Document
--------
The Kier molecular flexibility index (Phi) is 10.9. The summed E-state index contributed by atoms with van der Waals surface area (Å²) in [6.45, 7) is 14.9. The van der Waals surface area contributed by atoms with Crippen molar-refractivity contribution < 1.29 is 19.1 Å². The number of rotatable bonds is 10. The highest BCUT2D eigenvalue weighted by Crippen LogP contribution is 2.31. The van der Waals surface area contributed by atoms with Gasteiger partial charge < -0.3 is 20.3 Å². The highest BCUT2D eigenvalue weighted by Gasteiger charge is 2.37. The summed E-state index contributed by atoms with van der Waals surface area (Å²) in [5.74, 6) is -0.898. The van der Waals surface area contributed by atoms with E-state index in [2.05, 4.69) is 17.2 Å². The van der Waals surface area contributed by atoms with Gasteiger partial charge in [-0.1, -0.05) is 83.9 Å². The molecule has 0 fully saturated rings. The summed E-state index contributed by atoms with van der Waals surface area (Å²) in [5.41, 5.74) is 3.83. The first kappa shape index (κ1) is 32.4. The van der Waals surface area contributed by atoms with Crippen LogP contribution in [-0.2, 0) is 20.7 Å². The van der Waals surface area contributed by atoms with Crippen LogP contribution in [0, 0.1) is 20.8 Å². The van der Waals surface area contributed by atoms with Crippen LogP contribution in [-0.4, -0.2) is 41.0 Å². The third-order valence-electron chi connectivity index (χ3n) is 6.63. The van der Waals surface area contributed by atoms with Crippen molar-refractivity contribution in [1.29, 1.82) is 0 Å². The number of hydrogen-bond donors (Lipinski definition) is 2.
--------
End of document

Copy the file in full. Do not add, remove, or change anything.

The Kier molecular flexibility index (Phi) is 10.9. The summed E-state index contributed by atoms with van der Waals surface area (Å²) in [6.45, 7) is 14.9. The van der Waals surface area contributed by atoms with Crippen molar-refractivity contribution < 1.29 is 19.1 Å². The number of rotatable bonds is 10. The highest BCUT2D eigenvalue weighted by Crippen LogP contribution is 2.31. The van der Waals surface area contributed by atoms with Gasteiger partial charge < -0.3 is 20.3 Å². The highest BCUT2D eigenvalue weighted by Gasteiger charge is 2.37. The summed E-state index contributed by atoms with van der Waals surface area (Å²) in [5.74, 6) is -0.898. The van der Waals surface area contributed by atoms with E-state index in [2.05, 4.69) is 17.2 Å². The van der Waals surface area contributed by atoms with Gasteiger partial charge in [-0.1, -0.05) is 83.9 Å². The molecule has 0 fully saturated rings. The summed E-state index contributed by atoms with van der Waals surface area (Å²) in [5.41, 5.74) is 3.83. The first kappa shape index (κ1) is 32.4. The van der Waals surface area contributed by atoms with Crippen LogP contribution in [-0.2, 0) is 20.7 Å². The van der Waals surface area contributed by atoms with Crippen LogP contribution in [0, 0.1) is 20.8 Å². The van der Waals surface area contributed by atoms with Crippen LogP contribution in [-0.4, -0.2) is 41.0 Å². The third-order valence-electron chi connectivity index (χ3n) is 6.63. The van der Waals surface area contributed by atoms with Crippen molar-refractivity contribution in [1.29, 1.82) is 0 Å². The number of hydrogen-bond donors (Lipinski definition) is 2.